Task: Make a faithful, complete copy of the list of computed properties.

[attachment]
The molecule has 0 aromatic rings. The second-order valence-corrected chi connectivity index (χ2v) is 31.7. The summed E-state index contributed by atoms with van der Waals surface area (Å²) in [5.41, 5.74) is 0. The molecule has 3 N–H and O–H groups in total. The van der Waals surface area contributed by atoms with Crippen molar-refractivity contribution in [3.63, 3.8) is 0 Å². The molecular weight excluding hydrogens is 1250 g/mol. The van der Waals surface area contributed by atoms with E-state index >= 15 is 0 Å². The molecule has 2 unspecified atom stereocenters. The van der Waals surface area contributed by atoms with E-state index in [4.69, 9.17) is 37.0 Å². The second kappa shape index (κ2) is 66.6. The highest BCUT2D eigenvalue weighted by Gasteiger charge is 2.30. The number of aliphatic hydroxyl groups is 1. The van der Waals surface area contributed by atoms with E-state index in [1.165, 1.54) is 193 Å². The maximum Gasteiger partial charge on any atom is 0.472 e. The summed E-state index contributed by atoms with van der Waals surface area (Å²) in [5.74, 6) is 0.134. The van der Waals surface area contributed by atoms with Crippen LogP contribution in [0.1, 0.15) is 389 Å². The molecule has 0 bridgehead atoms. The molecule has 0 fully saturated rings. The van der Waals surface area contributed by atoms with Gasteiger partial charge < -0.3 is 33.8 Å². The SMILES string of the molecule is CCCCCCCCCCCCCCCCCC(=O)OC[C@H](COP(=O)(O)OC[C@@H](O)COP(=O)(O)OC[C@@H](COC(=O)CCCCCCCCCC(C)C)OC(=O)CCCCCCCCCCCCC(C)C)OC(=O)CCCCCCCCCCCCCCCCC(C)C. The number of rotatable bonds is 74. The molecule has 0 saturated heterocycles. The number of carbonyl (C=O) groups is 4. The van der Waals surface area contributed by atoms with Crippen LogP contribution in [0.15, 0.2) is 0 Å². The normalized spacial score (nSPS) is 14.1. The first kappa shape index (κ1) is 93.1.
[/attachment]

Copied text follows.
The molecule has 0 aromatic rings. The second-order valence-corrected chi connectivity index (χ2v) is 31.7. The summed E-state index contributed by atoms with van der Waals surface area (Å²) in [5.41, 5.74) is 0. The molecule has 3 N–H and O–H groups in total. The van der Waals surface area contributed by atoms with Crippen molar-refractivity contribution in [3.63, 3.8) is 0 Å². The molecular weight excluding hydrogens is 1250 g/mol. The van der Waals surface area contributed by atoms with E-state index >= 15 is 0 Å². The molecule has 2 unspecified atom stereocenters. The van der Waals surface area contributed by atoms with E-state index in [4.69, 9.17) is 37.0 Å². The second kappa shape index (κ2) is 66.6. The highest BCUT2D eigenvalue weighted by Gasteiger charge is 2.30. The number of aliphatic hydroxyl groups is 1. The van der Waals surface area contributed by atoms with E-state index in [1.165, 1.54) is 193 Å². The maximum Gasteiger partial charge on any atom is 0.472 e. The summed E-state index contributed by atoms with van der Waals surface area (Å²) in [5.74, 6) is 0.134. The van der Waals surface area contributed by atoms with Crippen LogP contribution in [0.1, 0.15) is 389 Å². The molecule has 0 bridgehead atoms. The molecule has 0 fully saturated rings. The van der Waals surface area contributed by atoms with Gasteiger partial charge < -0.3 is 33.8 Å². The SMILES string of the molecule is CCCCCCCCCCCCCCCCCC(=O)OC[C@H](COP(=O)(O)OC[C@@H](O)COP(=O)(O)OC[C@@H](COC(=O)CCCCCCCCCC(C)C)OC(=O)CCCCCCCCCCCCC(C)C)OC(=O)CCCCCCCCCCCCCCCCC(C)C. The number of rotatable bonds is 74. The molecule has 0 saturated heterocycles. The number of carbonyl (C=O) groups is 4. The van der Waals surface area contributed by atoms with Crippen LogP contribution in [0.15, 0.2) is 0 Å². The normalized spacial score (nSPS) is 14.1. The first kappa shape index (κ1) is 93.1.